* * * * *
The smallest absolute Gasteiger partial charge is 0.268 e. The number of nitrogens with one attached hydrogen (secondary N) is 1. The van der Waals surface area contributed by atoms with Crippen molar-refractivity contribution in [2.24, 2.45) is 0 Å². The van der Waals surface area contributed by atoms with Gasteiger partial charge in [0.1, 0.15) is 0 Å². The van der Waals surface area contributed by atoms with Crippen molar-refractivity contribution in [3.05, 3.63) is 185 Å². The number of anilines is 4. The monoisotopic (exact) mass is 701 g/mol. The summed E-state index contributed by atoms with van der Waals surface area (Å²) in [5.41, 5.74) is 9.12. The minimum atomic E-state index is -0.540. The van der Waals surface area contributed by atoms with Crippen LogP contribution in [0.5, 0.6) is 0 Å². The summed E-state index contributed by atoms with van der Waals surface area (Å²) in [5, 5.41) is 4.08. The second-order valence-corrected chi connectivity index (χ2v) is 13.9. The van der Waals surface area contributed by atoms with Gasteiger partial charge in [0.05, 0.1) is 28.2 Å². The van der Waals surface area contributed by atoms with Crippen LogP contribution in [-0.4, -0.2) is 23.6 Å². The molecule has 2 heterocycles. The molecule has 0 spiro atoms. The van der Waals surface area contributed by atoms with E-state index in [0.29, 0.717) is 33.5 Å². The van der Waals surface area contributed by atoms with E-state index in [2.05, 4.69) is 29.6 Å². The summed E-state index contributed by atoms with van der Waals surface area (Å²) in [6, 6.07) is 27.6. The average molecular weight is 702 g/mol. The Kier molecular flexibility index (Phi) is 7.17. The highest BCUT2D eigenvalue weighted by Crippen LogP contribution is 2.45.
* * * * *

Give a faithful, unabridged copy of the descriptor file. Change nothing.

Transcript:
The smallest absolute Gasteiger partial charge is 0.268 e. The number of nitrogens with one attached hydrogen (secondary N) is 1. The van der Waals surface area contributed by atoms with Crippen molar-refractivity contribution in [2.24, 2.45) is 0 Å². The van der Waals surface area contributed by atoms with Gasteiger partial charge in [0.1, 0.15) is 0 Å². The van der Waals surface area contributed by atoms with Crippen molar-refractivity contribution in [3.05, 3.63) is 185 Å². The number of anilines is 4. The monoisotopic (exact) mass is 701 g/mol. The summed E-state index contributed by atoms with van der Waals surface area (Å²) in [5.41, 5.74) is 9.12. The minimum atomic E-state index is -0.540. The van der Waals surface area contributed by atoms with Crippen LogP contribution in [0.5, 0.6) is 0 Å². The summed E-state index contributed by atoms with van der Waals surface area (Å²) in [5, 5.41) is 4.08. The second-order valence-corrected chi connectivity index (χ2v) is 13.9. The van der Waals surface area contributed by atoms with Gasteiger partial charge in [0.05, 0.1) is 28.2 Å². The van der Waals surface area contributed by atoms with Crippen LogP contribution in [-0.4, -0.2) is 23.6 Å². The molecule has 2 heterocycles. The molecule has 0 spiro atoms. The van der Waals surface area contributed by atoms with E-state index in [0.29, 0.717) is 33.5 Å². The van der Waals surface area contributed by atoms with E-state index in [2.05, 4.69) is 29.6 Å². The summed E-state index contributed by atoms with van der Waals surface area (Å²) in [6, 6.07) is 27.6. The average molecular weight is 702 g/mol. The Kier molecular flexibility index (Phi) is 7.17. The highest BCUT2D eigenvalue weighted by Crippen LogP contribution is 2.45.